Eleven European countries have agreed to levy taxes on financial transactions (a 0.1% tax on securities trades and a .01% tax on derivatives trades). The goal is to rake in some badly needed revenue and to discourage financial speculation.
Felix Salmon thinks the so-called "Robin Hood tax" will deliver on the revenues, but won't stop speculation:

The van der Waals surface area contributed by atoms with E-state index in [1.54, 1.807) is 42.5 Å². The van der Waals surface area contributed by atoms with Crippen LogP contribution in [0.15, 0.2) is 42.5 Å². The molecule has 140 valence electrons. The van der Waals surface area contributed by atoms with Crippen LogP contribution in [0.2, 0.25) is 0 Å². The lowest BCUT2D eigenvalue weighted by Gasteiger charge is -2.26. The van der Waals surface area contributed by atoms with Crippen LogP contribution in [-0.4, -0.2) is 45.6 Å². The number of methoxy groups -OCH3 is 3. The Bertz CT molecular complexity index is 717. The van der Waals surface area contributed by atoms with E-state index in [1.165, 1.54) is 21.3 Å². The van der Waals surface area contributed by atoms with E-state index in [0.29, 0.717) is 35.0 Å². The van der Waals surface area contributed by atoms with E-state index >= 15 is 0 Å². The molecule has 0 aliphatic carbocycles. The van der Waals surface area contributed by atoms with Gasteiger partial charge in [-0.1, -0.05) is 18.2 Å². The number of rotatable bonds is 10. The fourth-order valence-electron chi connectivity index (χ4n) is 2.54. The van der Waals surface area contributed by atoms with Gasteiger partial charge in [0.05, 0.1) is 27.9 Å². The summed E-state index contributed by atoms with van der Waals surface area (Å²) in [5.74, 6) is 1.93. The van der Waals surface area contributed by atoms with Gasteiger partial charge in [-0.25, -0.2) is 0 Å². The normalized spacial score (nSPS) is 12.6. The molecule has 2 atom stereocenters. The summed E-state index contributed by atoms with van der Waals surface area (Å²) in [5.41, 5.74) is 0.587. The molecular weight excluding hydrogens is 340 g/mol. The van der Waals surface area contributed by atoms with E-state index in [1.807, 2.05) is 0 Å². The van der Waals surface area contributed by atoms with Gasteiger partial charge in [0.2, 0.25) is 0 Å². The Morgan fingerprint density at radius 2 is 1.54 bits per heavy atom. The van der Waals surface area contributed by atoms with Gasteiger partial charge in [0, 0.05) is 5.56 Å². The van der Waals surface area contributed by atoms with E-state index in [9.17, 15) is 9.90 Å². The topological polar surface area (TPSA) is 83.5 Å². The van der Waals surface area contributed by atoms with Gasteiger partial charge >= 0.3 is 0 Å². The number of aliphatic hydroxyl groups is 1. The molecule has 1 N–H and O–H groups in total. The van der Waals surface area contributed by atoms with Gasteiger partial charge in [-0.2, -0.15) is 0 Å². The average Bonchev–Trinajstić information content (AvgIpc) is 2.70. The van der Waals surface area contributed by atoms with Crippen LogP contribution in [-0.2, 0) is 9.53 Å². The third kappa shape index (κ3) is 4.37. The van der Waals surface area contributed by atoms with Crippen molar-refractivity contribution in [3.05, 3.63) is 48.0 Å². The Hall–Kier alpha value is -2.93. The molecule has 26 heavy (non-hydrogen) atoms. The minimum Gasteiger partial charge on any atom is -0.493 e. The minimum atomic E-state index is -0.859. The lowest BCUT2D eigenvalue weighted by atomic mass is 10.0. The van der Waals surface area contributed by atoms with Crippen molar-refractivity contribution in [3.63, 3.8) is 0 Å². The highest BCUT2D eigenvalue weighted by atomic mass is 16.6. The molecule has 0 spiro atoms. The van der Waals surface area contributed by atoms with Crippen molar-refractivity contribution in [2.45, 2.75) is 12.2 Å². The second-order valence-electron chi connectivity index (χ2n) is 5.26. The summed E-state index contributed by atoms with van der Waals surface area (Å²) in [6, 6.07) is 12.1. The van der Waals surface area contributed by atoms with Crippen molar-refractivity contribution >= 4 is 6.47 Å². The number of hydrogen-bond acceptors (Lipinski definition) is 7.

I doubt that speculators will find this tax particularly off-putting. Europe doesn’t suffer from the high-frequency trading that has overtaken the U.S. stock market, and these taxes are low enough that any remotely sensible financial transaction will remain sensible on a post-tax basis. It’s possible that total trading volume might decline a little bit in some markets, and that would be fine: no one thinks it’s too low at the moment, and in the derivatives markets especially, increase in volumes generally just translates into increased rents being paid to big sell-side banks. But I’m not someone who believes that speculators are causing a noticeable amount of harm in European markets: as far as they’re concerned, the financial transactions tax is likely to make very little difference to a group of people who are not much of a problem in the first place.Salmon also doubts the tax will do much harm to the European financial industry, as it's lower than London's more expensive "Stamp Duty" on financial transactions -- a duty which hasn't harmed the City's standing as a leading financial hub.